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Young and desperate for a job in Mexico

Competition for low-wage work reflects one of Mexico's biggest problems since the 2008-09 downturn: the inability to generate real jobs. The shortage hits the young especially hard.

August 21, 2011|By Ken Ellingwood, Los Angeles Times
  • Brokers monitor stock prices at Multiva Bank in Mexico City. Many Mexicans with university degrees say competition for available slots forces them into jobs below their education level.
Brokers monitor stock prices at Multiva Bank in Mexico City. Many Mexicans… (Carlos Jasso / Reuters )

Reporting from Mexico City — Cristina De Anda clutches a fistful of fliers for low-paying jobs: telephone operator, sales clerk, security guard. She's not choosy.

"Anything they give me, whatever," says De Anda, 19, who has found herself in a rough Mexican job market since graduating from high school last month.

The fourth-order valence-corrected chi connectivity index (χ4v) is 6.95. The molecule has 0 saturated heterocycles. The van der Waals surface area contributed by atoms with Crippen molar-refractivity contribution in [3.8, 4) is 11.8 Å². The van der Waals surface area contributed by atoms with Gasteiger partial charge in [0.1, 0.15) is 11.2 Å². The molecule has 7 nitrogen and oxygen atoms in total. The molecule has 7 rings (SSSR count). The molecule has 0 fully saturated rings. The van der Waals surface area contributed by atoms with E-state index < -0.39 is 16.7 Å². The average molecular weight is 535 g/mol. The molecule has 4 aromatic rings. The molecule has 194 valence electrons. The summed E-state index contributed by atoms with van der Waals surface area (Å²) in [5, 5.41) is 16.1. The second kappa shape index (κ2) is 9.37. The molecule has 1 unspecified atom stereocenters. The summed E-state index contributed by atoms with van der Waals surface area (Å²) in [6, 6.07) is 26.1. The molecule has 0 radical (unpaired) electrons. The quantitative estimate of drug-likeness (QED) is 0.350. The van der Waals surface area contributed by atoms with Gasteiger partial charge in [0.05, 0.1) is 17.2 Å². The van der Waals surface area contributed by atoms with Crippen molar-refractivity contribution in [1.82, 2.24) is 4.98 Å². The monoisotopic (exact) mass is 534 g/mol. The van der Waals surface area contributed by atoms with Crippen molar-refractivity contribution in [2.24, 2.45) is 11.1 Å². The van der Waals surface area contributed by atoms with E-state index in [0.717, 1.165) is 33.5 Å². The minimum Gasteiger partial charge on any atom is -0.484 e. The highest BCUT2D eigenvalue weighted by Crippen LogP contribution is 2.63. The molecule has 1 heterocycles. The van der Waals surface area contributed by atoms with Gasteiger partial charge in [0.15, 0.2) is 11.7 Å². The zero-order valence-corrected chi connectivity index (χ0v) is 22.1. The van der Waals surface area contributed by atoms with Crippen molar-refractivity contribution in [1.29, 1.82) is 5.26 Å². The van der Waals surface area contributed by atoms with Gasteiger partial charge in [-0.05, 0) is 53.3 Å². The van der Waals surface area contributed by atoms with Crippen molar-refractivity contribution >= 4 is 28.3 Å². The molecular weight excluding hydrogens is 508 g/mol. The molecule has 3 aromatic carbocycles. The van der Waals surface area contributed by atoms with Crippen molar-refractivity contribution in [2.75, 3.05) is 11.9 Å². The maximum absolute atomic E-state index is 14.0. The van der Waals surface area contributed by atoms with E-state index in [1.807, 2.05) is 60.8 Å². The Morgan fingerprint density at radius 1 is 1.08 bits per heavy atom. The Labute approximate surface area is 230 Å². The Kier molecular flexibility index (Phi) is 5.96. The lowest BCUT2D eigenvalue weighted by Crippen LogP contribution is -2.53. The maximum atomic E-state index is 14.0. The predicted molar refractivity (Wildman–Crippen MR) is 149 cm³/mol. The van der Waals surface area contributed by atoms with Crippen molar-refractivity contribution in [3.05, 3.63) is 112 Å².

She's been turned down at several retailers, such as Liverpool and Sears, and now she's trolling a crowded job fair in a working-class section of Mexico City.

Many of the jobs advertised are entry-level, for low pay: often 800 to 900 pesos a week, less than $80. Worse, De Anda lacks experience.

Competition for low-wage work reflects one of Mexico's biggest problems since the 2008-09 downturn: the inability to generate real jobs. The shortage hits young people hard, with 4 in 10 of Mexico's unemployed in their 20s. Throw in teenagers and the share rises to more than half.

Many find work in a growing informal economy as street vendors, waiters or day laborers. The 13.4 million Mexicans working in that sector don't show up in the official 5.2% jobless rate, masking the country's unemployment problem.

Many Mexicans with university degrees say competition for available slots forces them into jobs below their education level, increasing pressure at the low end.

Oscar Hernandez, 26, who has a business degree, goes from booth to booth at the job fair, handing out resumes and picking up fliers for uninspiring sales jobs.

"It's very hard for those of us who have studied," he says, "because we don't want to end up with something that pays 800 or 900 pesos a week."

ken.ellingwood@latimes.com

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